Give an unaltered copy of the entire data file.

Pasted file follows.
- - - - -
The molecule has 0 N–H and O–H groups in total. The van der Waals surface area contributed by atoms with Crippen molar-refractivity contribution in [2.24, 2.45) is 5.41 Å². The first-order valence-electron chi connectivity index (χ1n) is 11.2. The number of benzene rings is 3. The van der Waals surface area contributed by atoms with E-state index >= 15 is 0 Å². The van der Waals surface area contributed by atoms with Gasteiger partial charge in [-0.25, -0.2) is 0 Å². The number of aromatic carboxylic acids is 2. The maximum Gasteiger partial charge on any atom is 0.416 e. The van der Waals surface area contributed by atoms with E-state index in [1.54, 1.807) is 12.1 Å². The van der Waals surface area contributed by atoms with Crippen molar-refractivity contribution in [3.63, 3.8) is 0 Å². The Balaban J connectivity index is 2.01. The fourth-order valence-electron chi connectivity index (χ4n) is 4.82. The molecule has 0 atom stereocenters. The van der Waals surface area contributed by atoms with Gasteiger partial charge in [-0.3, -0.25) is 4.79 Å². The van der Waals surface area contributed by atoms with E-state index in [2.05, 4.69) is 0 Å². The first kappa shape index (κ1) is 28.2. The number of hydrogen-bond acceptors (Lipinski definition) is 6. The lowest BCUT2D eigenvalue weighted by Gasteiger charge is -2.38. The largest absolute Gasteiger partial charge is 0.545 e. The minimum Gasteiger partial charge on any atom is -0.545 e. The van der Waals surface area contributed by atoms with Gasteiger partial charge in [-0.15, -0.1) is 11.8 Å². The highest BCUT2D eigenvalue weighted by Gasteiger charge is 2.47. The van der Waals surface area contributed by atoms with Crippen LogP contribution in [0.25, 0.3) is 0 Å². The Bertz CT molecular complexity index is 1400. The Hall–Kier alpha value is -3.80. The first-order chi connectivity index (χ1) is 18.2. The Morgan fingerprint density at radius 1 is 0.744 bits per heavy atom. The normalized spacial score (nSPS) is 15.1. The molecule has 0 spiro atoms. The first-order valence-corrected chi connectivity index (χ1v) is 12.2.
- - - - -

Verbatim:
The molecule has 0 N–H and O–H groups in total. The van der Waals surface area contributed by atoms with Crippen molar-refractivity contribution in [2.24, 2.45) is 5.41 Å². The first-order valence-electron chi connectivity index (χ1n) is 11.2. The number of benzene rings is 3. The van der Waals surface area contributed by atoms with E-state index >= 15 is 0 Å². The van der Waals surface area contributed by atoms with Gasteiger partial charge in [-0.25, -0.2) is 0 Å². The number of aromatic carboxylic acids is 2. The maximum Gasteiger partial charge on any atom is 0.416 e. The van der Waals surface area contributed by atoms with E-state index in [1.54, 1.807) is 12.1 Å². The van der Waals surface area contributed by atoms with Crippen molar-refractivity contribution in [3.63, 3.8) is 0 Å². The Balaban J connectivity index is 2.01. The fourth-order valence-electron chi connectivity index (χ4n) is 4.82. The molecule has 0 atom stereocenters. The van der Waals surface area contributed by atoms with Gasteiger partial charge in [-0.3, -0.25) is 4.79 Å². The van der Waals surface area contributed by atoms with E-state index in [2.05, 4.69) is 0 Å². The first kappa shape index (κ1) is 28.2. The number of hydrogen-bond acceptors (Lipinski definition) is 6. The lowest BCUT2D eigenvalue weighted by Gasteiger charge is -2.38. The largest absolute Gasteiger partial charge is 0.545 e. The minimum Gasteiger partial charge on any atom is -0.545 e. The van der Waals surface area contributed by atoms with Gasteiger partial charge in [-0.15, -0.1) is 11.8 Å². The highest BCUT2D eigenvalue weighted by Gasteiger charge is 2.47. The van der Waals surface area contributed by atoms with Crippen LogP contribution in [0.25, 0.3) is 0 Å². The Bertz CT molecular complexity index is 1400. The Hall–Kier alpha value is -3.80. The first-order chi connectivity index (χ1) is 18.2. The Morgan fingerprint density at radius 1 is 0.744 bits per heavy atom. The normalized spacial score (nSPS) is 15.1. The molecule has 0 spiro atoms. The first-order valence-corrected chi connectivity index (χ1v) is 12.2.